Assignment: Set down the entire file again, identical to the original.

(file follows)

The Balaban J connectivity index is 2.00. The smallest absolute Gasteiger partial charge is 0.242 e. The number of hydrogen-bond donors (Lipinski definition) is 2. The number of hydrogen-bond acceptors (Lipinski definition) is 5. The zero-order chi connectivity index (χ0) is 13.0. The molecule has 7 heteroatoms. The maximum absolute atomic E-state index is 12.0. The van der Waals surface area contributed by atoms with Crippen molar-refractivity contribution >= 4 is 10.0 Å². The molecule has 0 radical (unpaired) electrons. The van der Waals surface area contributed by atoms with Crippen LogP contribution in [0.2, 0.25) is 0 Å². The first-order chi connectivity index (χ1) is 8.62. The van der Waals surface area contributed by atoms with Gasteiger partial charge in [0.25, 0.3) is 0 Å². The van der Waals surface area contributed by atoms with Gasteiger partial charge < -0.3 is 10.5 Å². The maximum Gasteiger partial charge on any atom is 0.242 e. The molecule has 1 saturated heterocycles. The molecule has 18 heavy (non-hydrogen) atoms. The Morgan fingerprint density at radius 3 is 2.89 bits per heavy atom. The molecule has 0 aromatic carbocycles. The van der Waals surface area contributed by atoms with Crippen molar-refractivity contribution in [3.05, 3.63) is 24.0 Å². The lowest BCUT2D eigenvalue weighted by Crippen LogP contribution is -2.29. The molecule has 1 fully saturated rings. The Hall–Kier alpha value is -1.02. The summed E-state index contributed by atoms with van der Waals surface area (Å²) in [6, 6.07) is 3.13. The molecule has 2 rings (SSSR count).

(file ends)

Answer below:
The Balaban J connectivity index is 2.00. The smallest absolute Gasteiger partial charge is 0.242 e. The number of hydrogen-bond donors (Lipinski definition) is 2. The number of hydrogen-bond acceptors (Lipinski definition) is 5. The zero-order chi connectivity index (χ0) is 13.0. The molecule has 7 heteroatoms. The maximum absolute atomic E-state index is 12.0. The van der Waals surface area contributed by atoms with Crippen molar-refractivity contribution >= 4 is 10.0 Å². The molecule has 0 radical (unpaired) electrons. The van der Waals surface area contributed by atoms with Crippen LogP contribution in [0.2, 0.25) is 0 Å². The first-order chi connectivity index (χ1) is 8.62. The van der Waals surface area contributed by atoms with Gasteiger partial charge in [0.25, 0.3) is 0 Å². The van der Waals surface area contributed by atoms with Gasteiger partial charge < -0.3 is 10.5 Å². The maximum Gasteiger partial charge on any atom is 0.242 e. The molecule has 1 saturated heterocycles. The molecule has 18 heavy (non-hydrogen) atoms. The Morgan fingerprint density at radius 3 is 2.89 bits per heavy atom. The molecule has 0 aromatic carbocycles. The van der Waals surface area contributed by atoms with Crippen molar-refractivity contribution in [3.05, 3.63) is 24.0 Å². The lowest BCUT2D eigenvalue weighted by Crippen LogP contribution is -2.29. The molecule has 1 fully saturated rings. The Hall–Kier alpha value is -1.02. The summed E-state index contributed by atoms with van der Waals surface area (Å²) in [6, 6.07) is 3.13. The molecule has 2 rings (SSSR count).